A shot of well-timed publicity never hurts a name’s chances of stardom, but Avayah owes its meteoric rise mainly to its super-fashionable sounds: the vibrant V, the long AY vowel sound, and especially the semivowel or “glide” sound Y, which is a booming trend for baby girl names right now.

Other glide girl names on the fastest-rising list for 2020 include Naya, Aarya, Amaia, Zoya, Kamiyah, Raya and Kataleya, which all rose at least 100 spots last year. With so many opportunities for invention and reinvention, this is a trend we expect to see continue across the coming decade.

Here’s a selection of the hottest glide girl names right now.

Punchy Biblical Boys

Biblical boy names – once the epitome of calm, classic, conventional taste – are getting quirkier! The coolest Biblical names for boys right now are those which contain spiky consonants like Z and V, high-energy sounds like -er or -o endings, or an edgy old-school feel.

Four punchy Bible names for boys made a comeback to the Top 1000 this year: Avi, Zev, Abner and Eliezer. Of those, Abner had been gone the longest, last ranking way back in 1938!

Other high risers for 2020 included Aziel, Amias, Shiloh, Ira, Jaziel, Izaiah and Hezekiah, which all gained at least 50 spots.

Below, some of the coolest punchy Biblical names for boys now.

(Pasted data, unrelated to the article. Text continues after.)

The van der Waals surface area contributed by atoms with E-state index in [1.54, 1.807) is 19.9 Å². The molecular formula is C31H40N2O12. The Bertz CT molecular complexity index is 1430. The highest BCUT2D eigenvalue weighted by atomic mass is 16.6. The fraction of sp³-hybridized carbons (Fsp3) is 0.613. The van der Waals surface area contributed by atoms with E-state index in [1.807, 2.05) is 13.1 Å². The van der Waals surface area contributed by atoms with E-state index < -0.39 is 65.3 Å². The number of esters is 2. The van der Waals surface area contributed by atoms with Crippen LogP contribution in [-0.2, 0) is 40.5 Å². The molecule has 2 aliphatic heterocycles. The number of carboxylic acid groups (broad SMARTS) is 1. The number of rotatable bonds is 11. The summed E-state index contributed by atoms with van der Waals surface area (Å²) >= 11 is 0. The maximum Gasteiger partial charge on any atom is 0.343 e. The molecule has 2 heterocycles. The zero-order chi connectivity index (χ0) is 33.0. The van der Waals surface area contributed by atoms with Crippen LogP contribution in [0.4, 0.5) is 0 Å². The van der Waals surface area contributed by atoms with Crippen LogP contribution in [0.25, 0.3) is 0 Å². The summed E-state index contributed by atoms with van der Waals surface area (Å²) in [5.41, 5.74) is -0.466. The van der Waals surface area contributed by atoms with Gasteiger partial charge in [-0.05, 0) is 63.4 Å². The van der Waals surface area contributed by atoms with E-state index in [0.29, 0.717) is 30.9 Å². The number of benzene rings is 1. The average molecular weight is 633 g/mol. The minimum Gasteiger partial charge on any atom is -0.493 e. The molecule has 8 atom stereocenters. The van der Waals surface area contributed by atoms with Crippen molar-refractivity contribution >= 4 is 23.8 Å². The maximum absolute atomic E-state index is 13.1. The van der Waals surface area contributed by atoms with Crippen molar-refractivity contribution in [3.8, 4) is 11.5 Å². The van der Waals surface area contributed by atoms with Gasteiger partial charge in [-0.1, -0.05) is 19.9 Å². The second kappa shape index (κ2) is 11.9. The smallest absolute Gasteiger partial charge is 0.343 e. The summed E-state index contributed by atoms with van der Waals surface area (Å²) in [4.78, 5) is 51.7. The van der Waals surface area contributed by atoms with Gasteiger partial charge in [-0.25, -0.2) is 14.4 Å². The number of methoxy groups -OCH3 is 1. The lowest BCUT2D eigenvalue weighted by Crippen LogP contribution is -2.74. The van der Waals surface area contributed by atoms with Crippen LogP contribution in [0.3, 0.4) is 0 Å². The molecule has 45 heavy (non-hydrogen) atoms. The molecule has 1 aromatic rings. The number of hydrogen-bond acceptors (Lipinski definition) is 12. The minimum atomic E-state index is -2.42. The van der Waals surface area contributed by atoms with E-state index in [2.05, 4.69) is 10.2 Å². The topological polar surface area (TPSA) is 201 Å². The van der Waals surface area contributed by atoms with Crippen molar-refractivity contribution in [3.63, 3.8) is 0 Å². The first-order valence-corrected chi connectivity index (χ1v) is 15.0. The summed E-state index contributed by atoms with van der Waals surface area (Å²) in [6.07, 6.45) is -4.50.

Old School Cool Nicknames

Retro nicknames are a special subset of cool vintage baby names that aren’t so tightly bound by time and trend constraints as their formal counterparts. 

You’ll find plenty of peppy Jazz Age revivals in this category too – like Etta, Rosie and Millie for girls; Archie, Louie and Ray for boys – but there are also scores of old school nicknames that are coming back ahead of the curve.

Midcentury nicknames on the rise include Margo, Bonnie and Nancy for girls, Mack, Jerry and Bobby for boys. Even later revivals include Stevie, Sonny, Benji and Beau. And there are also several cool and quirky nickname names rising that sound a little bit retro, even if they’re actually fairly recent adoptions – like Ace, Ziggy, Jovie and Scout.

These are some of the funkiest old school cool nicknames on the rise right now.

About the Author

Emma Waterhouse

Emma Waterhouse

Emma Waterhouse joined the team in 2017, writing about everything from the top baby name trends 2023 to how not to choose the next big baby name. As Nameberry's head moderator, she also helps to keep our active forums community ticking.

Emma's articles on names and naming trends have been featured in publications including the Huffington Post, People, Today's Parent, Fatherly, and Good Housekeeping.

A linguist by background, Emma speaks several languages and lives in England's smallest county with her husband and four young children. You can reach her at